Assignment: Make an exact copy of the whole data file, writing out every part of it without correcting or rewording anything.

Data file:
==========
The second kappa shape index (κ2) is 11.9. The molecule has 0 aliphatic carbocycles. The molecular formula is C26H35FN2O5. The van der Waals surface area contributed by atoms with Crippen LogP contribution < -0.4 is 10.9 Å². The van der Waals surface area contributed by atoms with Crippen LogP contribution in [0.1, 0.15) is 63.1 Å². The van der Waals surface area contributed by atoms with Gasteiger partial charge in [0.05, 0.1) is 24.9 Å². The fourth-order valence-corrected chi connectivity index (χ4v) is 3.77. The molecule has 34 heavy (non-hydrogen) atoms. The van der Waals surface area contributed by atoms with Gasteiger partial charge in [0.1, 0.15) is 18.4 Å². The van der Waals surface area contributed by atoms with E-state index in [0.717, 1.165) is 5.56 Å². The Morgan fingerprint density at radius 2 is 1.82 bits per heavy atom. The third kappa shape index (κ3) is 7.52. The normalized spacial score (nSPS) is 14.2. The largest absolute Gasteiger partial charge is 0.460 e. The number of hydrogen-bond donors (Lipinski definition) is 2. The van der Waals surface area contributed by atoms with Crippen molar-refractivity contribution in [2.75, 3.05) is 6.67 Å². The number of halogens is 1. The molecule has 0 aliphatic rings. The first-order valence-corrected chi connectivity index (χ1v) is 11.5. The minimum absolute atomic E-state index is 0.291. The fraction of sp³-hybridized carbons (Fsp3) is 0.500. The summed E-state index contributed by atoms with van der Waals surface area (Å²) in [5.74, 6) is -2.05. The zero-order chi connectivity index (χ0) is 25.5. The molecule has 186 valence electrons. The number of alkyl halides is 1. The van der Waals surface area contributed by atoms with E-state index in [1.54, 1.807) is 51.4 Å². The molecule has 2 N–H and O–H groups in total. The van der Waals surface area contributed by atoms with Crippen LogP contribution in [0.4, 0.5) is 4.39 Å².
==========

The second kappa shape index (κ2) is 11.9. The molecule has 0 aliphatic carbocycles. The molecular formula is C26H35FN2O5. The van der Waals surface area contributed by atoms with Crippen LogP contribution < -0.4 is 10.9 Å². The van der Waals surface area contributed by atoms with Crippen LogP contribution in [0.1, 0.15) is 63.1 Å². The van der Waals surface area contributed by atoms with Gasteiger partial charge in [0.05, 0.1) is 24.9 Å². The fourth-order valence-corrected chi connectivity index (χ4v) is 3.77. The molecule has 34 heavy (non-hydrogen) atoms. The van der Waals surface area contributed by atoms with Gasteiger partial charge in [0.1, 0.15) is 18.4 Å². The van der Waals surface area contributed by atoms with E-state index in [0.717, 1.165) is 5.56 Å². The Morgan fingerprint density at radius 2 is 1.82 bits per heavy atom. The third kappa shape index (κ3) is 7.52. The normalized spacial score (nSPS) is 14.2. The largest absolute Gasteiger partial charge is 0.460 e. The number of hydrogen-bond donors (Lipinski definition) is 2. The van der Waals surface area contributed by atoms with Crippen molar-refractivity contribution in [2.75, 3.05) is 6.67 Å². The number of halogens is 1. The molecule has 0 aliphatic rings. The first-order valence-corrected chi connectivity index (χ1v) is 11.5. The minimum absolute atomic E-state index is 0.291. The fraction of sp³-hybridized carbons (Fsp3) is 0.500. The summed E-state index contributed by atoms with van der Waals surface area (Å²) in [5.74, 6) is -2.05. The zero-order chi connectivity index (χ0) is 25.5. The molecule has 186 valence electrons. The number of alkyl halides is 1. The van der Waals surface area contributed by atoms with E-state index in [1.54, 1.807) is 51.4 Å². The molecule has 2 N–H and O–H groups in total. The van der Waals surface area contributed by atoms with Crippen LogP contribution in [0.4, 0.5) is 4.39 Å².